The ‘publish in your own space’ (or wherever you prefer) principle is at the core of our platform design and has directly influenced a number of our fundamental decisions including the adoption of WordPress. As part of the registration form we asked participants to include a link to their existing blog and these were imported into our platform from the start, after which participants could login to review and edit their details — as shown in the video below. This includes selecting an RSS feed so that we can aggregated their posts into our site allowing other participants to review content via the Course Reader or as part of the daily newsletter.
Like a number of other open online courses we achieve this by using the FeedWordPress plugin for WordPress which has the ability to aggregate RSS data. In addition to this we recently developed the ability for participants to submit additional artefacts not accessible using RSS.
Aggregate from the diigo group
As well as collection of data from participant feeds we are aggregating other feeds. These include the ocTEL JISCMail list, the Diigo group, Delicious bookmarks tagged ocTEL and others. Even though the course has been running a relatively short time, it’s encouraging to see individuals establishing new places for participants to cluster. As these are created, and where possible, we are adding them to the list of aggregated feeds. This currently includes the Google+ Community created by David Read and a Mendeley Group created by Ann Nortcliffe.
Aggregate the Twitter posts for the course tag
Currently we are only aggregating a selection of tweets into the Course Reader using the search term ‘#ocTEL AND ?’ giving us a sub-selection of tweets which might be questions. Using a system developed for another open online course we attempt to match questions with answers. These are available in the Course Reader and in this dedicated page.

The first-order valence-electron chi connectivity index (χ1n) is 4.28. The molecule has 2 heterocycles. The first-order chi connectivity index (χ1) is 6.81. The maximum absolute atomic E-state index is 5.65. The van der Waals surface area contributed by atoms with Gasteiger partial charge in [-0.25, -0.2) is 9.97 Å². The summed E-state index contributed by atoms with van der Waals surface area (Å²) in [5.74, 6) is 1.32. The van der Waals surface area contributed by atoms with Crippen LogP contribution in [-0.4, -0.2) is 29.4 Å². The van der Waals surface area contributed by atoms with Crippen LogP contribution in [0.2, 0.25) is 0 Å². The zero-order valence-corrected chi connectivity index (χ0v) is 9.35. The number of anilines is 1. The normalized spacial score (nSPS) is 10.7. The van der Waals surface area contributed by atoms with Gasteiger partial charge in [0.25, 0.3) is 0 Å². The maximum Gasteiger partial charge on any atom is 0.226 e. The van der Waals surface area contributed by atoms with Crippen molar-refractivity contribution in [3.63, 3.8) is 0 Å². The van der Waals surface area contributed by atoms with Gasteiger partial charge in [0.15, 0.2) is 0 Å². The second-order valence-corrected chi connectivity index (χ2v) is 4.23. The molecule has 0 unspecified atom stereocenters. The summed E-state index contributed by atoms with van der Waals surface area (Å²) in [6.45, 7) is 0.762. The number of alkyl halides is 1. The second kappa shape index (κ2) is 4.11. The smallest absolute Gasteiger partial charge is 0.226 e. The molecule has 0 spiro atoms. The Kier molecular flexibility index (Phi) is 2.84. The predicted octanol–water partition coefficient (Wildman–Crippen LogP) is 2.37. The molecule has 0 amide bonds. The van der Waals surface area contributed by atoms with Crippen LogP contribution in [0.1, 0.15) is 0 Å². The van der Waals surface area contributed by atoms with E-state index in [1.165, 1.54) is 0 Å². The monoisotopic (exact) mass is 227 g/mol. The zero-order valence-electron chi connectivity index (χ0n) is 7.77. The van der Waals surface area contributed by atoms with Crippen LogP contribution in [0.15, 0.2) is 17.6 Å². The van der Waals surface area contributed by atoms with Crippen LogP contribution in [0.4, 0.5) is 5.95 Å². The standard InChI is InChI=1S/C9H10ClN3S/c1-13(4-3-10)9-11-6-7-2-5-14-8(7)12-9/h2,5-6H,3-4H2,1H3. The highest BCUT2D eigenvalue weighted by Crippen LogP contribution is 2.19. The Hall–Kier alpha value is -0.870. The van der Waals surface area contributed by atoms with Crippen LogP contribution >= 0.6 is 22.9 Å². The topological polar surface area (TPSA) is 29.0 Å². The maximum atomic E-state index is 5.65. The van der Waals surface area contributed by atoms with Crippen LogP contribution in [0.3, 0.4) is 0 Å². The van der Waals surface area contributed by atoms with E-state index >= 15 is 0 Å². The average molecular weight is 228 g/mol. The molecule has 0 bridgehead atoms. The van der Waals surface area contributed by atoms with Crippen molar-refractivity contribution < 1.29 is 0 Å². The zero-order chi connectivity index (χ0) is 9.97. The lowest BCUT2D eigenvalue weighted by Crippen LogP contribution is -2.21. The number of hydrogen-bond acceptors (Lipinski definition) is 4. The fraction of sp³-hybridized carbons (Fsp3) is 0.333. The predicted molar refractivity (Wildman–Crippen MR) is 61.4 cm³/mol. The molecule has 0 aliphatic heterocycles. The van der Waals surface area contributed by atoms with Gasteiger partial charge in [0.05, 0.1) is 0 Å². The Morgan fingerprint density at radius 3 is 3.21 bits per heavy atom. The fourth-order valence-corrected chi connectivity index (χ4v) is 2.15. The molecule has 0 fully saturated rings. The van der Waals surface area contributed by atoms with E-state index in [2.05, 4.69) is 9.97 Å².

It is also worth highlighting that we are archiving all the course tweets using a Google Spreadsheet template. In an attempt to provide a way for participants to navigate and explore this data we have another dedicated page with a ‘conversation graph’.
Cease sending out mailing list emails, give people a few days to catch their breath
This was the one element of Stephen’s advice we haven’t yet followed. We trusted ocTEL participants to self-regulate and catch their breath of their own accord, and happily they did. We know that email discussion lists have the capacity to flare up suddenly, and that may happen again. However, our parent organisation ALT successfully runs an email list with a thousand members, and, at present, ocTEL’s list of just under 800 participants is going through a quiet phase.
When launching this course for the first time, we wondered what decisions would look daft with hindsight. Now I think we know at least one such decision. We have made changes quickly where we could, while still operating within our original principles. I hope this post highlights in a number of other areas we are not only on top of the problem but proactive in developing and sharing new solutions to help others who might be interested in delivering their own open online courses. I hope it also illustrates that we are trying to respond to the needs of our participants and we welcome any suggestions you have to improve the course (you are free to choose how to submit these for example the forum, email or other…)